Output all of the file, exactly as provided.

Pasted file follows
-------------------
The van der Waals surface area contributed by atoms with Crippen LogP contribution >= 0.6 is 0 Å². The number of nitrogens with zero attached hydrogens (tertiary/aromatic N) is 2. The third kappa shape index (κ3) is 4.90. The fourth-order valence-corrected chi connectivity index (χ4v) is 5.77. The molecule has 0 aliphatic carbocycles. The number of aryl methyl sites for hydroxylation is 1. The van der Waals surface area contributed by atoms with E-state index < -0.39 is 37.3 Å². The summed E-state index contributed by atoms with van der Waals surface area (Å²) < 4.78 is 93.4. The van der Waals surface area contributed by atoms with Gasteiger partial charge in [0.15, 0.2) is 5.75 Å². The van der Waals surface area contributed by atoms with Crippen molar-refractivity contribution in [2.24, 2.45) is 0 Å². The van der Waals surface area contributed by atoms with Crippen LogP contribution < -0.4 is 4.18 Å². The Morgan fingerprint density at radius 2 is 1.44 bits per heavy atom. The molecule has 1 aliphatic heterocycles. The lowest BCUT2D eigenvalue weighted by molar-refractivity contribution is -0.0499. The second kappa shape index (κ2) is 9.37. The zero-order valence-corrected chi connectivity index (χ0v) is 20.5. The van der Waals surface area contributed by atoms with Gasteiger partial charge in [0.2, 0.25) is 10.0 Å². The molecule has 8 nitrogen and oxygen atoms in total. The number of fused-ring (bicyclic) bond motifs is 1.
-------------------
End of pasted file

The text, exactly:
The van der Waals surface area contributed by atoms with Crippen LogP contribution >= 0.6 is 0 Å². The number of nitrogens with zero attached hydrogens (tertiary/aromatic N) is 2. The third kappa shape index (κ3) is 4.90. The fourth-order valence-corrected chi connectivity index (χ4v) is 5.77. The molecule has 0 aliphatic carbocycles. The number of aryl methyl sites for hydroxylation is 1. The van der Waals surface area contributed by atoms with E-state index < -0.39 is 37.3 Å². The summed E-state index contributed by atoms with van der Waals surface area (Å²) < 4.78 is 93.4. The van der Waals surface area contributed by atoms with Gasteiger partial charge in [0.15, 0.2) is 5.75 Å². The van der Waals surface area contributed by atoms with Crippen molar-refractivity contribution in [2.24, 2.45) is 0 Å². The van der Waals surface area contributed by atoms with Crippen LogP contribution < -0.4 is 4.18 Å². The Morgan fingerprint density at radius 2 is 1.44 bits per heavy atom. The molecule has 1 aliphatic heterocycles. The lowest BCUT2D eigenvalue weighted by molar-refractivity contribution is -0.0499. The second kappa shape index (κ2) is 9.37. The zero-order valence-corrected chi connectivity index (χ0v) is 20.5. The van der Waals surface area contributed by atoms with Gasteiger partial charge in [0.2, 0.25) is 10.0 Å². The molecule has 8 nitrogen and oxygen atoms in total. The number of fused-ring (bicyclic) bond motifs is 1.